Impact of long-term exposure to PM2.5 and temperature on coronavirus disease mortality: observed trends in France

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Abstract

Background The outbreak of coronavirus disease (COVID-19) began in Wuhan, China in December 2019 and was declared a global pandemic on 11 March 2020. This study aimed to assess the effects of temperature and long-term exposure to air pollution on the COVID-19 mortality rate at the sub-national level in France.

Methods This cross-sectional study considered different periods of the COVID-19 pandemic from May to December 2020. It included 96 departments (or NUTS 3) in mainland France. Data on long-term exposure to particulate matter (PM2.5), annual mean temperature, health services, health risk, and socio-spatial factors were used as covariates in negative binomial regression analysis to assess their influence on the COVID-19 mortality rate. All data were obtained from open-access sources.

Results The cumulative COVID-19 mortality rate by department increased during the study period in metropolitan France—from 19.8/100,000 inhabitants (standard deviation (SD): 20.1) on 1 May 2020, to 65.4/100,000 inhabitants (SD: 39.4) on 31 December 2020. The rate was the highest in the departments where the annual average of long-term exposure to PM2.5 was high. The negative binomial regression models showed that a 1 µg/m³ increase in the annual average PM2.5 concentration was associated with a statistically significant increase in the COVID-19 mortality rate, corresponding to 24.4%, 25.8%, 26.4%, 26.7%, 27.1%, 25.8%, and 15.1% in May, June, July, August, September, October, and November, respectively. This association was no longer significant on 1 and 31 December 2020. The association between temperature and the COVID-19 mortality rate was only significant on 1 November, 1 December, and 31 December 2020. An increase of 1°C in the average temperature was associated with a decrease in the COVID-19-mortality rate, corresponding to 9.7%, 13.3%, and 14.5% on 1 November, 1 December, and 31 December 2020, respectively.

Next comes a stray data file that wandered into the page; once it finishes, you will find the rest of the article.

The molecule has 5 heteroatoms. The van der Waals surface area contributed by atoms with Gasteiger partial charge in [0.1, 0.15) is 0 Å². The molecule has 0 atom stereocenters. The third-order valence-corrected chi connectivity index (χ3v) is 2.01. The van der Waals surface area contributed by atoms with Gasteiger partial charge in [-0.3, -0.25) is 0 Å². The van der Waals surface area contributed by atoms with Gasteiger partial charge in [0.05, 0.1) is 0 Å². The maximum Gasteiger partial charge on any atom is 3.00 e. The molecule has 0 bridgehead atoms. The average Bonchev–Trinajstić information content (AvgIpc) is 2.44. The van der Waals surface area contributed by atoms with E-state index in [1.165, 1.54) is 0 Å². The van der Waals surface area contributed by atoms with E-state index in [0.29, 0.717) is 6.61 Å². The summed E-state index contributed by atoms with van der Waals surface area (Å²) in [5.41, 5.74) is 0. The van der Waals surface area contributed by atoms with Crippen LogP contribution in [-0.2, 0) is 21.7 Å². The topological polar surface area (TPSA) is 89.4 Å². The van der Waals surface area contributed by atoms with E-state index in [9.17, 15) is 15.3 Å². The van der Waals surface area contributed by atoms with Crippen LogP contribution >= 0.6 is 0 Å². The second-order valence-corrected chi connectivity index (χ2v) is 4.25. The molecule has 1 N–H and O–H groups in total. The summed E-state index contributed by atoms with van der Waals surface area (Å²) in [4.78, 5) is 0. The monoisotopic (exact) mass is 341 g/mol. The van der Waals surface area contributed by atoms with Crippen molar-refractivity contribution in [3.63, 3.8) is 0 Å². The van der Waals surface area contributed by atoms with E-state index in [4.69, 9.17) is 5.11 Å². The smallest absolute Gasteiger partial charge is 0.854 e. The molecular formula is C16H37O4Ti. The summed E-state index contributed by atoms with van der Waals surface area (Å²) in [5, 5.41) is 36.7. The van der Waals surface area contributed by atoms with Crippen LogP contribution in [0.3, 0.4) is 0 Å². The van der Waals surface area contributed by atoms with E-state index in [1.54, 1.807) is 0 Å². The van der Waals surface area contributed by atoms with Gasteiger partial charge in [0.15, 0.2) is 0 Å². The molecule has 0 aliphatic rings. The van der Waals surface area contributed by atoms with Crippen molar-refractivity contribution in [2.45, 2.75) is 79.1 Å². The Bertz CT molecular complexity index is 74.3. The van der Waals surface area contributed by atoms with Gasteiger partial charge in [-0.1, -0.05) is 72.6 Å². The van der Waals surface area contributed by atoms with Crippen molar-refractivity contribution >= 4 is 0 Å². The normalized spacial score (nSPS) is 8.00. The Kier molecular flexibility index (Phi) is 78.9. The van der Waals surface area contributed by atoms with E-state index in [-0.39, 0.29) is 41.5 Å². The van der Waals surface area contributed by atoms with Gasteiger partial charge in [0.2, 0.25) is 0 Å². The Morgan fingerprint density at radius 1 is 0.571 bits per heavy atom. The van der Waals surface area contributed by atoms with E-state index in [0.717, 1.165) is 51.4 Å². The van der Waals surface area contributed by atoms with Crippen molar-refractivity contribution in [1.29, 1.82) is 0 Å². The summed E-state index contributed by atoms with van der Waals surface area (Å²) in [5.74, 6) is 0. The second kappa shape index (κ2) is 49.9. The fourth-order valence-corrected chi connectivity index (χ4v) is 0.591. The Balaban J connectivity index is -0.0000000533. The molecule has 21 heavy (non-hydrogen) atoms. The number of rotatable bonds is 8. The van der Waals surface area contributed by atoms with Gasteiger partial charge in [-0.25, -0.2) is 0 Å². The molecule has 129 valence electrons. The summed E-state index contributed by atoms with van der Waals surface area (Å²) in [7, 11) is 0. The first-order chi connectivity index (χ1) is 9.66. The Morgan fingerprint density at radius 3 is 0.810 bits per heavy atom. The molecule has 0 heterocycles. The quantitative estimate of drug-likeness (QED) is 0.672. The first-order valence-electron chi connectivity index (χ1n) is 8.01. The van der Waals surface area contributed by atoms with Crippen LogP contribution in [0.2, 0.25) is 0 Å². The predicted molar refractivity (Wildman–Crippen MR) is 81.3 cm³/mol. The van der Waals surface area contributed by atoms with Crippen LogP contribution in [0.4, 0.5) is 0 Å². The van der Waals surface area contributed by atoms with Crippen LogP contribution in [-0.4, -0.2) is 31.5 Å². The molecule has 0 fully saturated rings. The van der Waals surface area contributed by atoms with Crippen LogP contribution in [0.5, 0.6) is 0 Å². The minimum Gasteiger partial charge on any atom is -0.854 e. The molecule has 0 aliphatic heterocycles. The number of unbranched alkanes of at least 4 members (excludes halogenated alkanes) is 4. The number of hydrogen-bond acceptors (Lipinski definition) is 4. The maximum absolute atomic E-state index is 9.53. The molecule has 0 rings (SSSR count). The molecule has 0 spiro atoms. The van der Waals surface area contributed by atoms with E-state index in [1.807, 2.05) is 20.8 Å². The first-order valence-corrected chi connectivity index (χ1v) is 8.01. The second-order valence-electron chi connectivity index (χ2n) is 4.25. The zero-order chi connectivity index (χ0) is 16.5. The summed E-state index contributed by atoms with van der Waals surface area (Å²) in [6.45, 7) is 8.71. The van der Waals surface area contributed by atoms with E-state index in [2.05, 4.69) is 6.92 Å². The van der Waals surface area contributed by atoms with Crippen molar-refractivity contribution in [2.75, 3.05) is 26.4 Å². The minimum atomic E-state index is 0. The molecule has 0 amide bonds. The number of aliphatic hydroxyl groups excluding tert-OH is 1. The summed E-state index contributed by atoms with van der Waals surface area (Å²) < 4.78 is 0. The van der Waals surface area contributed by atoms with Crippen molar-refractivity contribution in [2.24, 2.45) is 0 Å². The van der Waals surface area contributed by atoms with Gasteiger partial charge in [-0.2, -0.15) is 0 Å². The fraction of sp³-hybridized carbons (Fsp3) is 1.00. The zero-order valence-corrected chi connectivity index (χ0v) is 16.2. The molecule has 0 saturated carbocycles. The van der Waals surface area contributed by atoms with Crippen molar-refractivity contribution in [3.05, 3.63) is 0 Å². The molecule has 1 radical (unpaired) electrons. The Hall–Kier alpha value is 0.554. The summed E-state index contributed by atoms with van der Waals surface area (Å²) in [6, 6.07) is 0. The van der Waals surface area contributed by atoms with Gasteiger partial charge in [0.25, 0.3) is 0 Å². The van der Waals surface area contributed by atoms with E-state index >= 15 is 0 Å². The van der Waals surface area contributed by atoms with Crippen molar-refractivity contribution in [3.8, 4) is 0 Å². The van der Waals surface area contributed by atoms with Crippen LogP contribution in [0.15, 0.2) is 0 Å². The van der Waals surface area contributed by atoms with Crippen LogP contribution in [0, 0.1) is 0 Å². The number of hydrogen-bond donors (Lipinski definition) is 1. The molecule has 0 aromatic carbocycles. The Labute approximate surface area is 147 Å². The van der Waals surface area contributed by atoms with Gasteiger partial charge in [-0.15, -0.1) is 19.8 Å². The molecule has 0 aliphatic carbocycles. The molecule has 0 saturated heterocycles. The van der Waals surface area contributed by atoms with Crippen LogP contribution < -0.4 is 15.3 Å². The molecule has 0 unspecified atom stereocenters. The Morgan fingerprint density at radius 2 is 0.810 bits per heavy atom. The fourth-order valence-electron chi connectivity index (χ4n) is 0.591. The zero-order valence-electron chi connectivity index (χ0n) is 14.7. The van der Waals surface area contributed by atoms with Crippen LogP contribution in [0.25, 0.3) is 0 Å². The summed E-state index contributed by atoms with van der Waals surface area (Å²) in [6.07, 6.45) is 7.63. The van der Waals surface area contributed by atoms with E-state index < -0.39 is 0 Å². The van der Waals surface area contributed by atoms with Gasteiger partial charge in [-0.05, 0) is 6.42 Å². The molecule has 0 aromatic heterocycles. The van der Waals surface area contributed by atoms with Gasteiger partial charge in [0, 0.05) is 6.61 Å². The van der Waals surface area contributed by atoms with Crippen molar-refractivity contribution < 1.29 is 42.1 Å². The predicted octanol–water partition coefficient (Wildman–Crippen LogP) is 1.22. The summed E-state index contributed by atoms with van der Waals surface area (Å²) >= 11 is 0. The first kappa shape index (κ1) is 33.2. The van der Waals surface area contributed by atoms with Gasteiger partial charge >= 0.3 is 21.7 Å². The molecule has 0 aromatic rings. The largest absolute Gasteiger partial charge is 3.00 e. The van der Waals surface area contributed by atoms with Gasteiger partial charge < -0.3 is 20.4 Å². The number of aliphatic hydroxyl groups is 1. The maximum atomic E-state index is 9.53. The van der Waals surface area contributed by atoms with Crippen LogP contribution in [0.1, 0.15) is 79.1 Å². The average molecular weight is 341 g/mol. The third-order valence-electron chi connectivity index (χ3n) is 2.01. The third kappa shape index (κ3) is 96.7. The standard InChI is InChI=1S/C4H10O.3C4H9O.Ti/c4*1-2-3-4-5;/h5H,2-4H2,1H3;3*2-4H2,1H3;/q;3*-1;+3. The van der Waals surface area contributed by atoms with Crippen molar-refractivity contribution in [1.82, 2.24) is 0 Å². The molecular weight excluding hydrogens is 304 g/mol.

Conclusion This study found significant associations between the COVID-19 mortality rate and long-term exposure to air pollution and temperature. However, these associations tended to decrease with the persistence of the pandemic and massive spread of the disease across the entire country.
Original languageEnglish
Article number101
JournalEnvironmental Health: A Global Access Science Source
Volume20
Issue number1
DOIs
Publication statusPublished - 6 Sep 2021

Keywords

  • COVID-19
  • Long-term exposure to PM2.5
  • Air pollution
  • Temperature
  • Spatial disparity
  • COVID-19 mortality rate
  • France

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